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How 'Open' Are MOOCs?
, , November 8, 2012
Commentary by Stephen Downes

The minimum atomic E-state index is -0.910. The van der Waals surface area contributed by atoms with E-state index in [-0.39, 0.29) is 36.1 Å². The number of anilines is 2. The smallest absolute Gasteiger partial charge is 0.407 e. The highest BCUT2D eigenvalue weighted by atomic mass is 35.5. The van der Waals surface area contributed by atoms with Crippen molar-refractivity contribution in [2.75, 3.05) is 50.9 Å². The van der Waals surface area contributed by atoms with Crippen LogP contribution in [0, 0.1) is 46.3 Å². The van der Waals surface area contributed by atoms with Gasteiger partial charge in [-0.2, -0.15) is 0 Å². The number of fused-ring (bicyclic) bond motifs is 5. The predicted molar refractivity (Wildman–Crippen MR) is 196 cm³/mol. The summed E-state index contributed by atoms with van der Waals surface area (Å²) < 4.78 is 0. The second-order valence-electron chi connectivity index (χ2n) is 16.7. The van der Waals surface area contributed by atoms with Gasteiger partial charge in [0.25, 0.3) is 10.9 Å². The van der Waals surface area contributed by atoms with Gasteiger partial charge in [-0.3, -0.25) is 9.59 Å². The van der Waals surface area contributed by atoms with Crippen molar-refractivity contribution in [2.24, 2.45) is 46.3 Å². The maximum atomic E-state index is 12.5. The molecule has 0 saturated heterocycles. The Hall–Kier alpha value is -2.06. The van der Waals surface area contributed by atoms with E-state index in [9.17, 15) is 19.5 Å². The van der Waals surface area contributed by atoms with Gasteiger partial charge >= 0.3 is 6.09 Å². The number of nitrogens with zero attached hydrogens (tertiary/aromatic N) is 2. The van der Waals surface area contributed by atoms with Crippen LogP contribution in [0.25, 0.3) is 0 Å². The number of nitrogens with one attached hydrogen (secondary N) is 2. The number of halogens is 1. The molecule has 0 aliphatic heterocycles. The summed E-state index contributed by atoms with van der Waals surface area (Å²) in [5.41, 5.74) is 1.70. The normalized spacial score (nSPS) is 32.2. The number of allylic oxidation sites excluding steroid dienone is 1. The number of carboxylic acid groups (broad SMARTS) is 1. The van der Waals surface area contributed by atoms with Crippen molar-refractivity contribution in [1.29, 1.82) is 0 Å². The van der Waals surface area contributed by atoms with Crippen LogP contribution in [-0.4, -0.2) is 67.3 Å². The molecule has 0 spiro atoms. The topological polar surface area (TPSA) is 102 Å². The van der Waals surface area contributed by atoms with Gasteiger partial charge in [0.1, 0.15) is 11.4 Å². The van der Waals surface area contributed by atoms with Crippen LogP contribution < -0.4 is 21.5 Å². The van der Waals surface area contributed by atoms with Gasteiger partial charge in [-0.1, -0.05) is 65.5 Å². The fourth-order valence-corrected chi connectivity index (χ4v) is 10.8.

The attendees at EDUCAUSE 2012 turn their attention to MOOCs and open educational resources (OERs), asking, finally, how open are MOOCs? As Clay Shirky noted in his leynote,  the most provocative aspect of MOOCs is not their massiveness, it is their openness. But what does that mean? Ian Bogost says, "'openness' is less often a virtue or even an activity than it is a declaration, a rhetorical framing, a kind of branding." My own view is that the 'openness' in open courses means rather more than 'without charge'.  And if you look at the commercial MOOC providers, Coursera and Udacity, 'open' doesn't mean very open at all. Now I don't go so far as to say everything must be licensed just-so in order to be 'open' - open doesn't mean the same thing as 'reusable by publishers to make money off free stuff' either. 'Open' is, well, open. Drop in, have a look around, make some friends, do some things, and please don't make a mess on the furniture. But nobody seems to get that because they're all deferring to the businessmen and the lawyers. See also: the Chronicle. Also Tim Klapdor, writing about the same thing.

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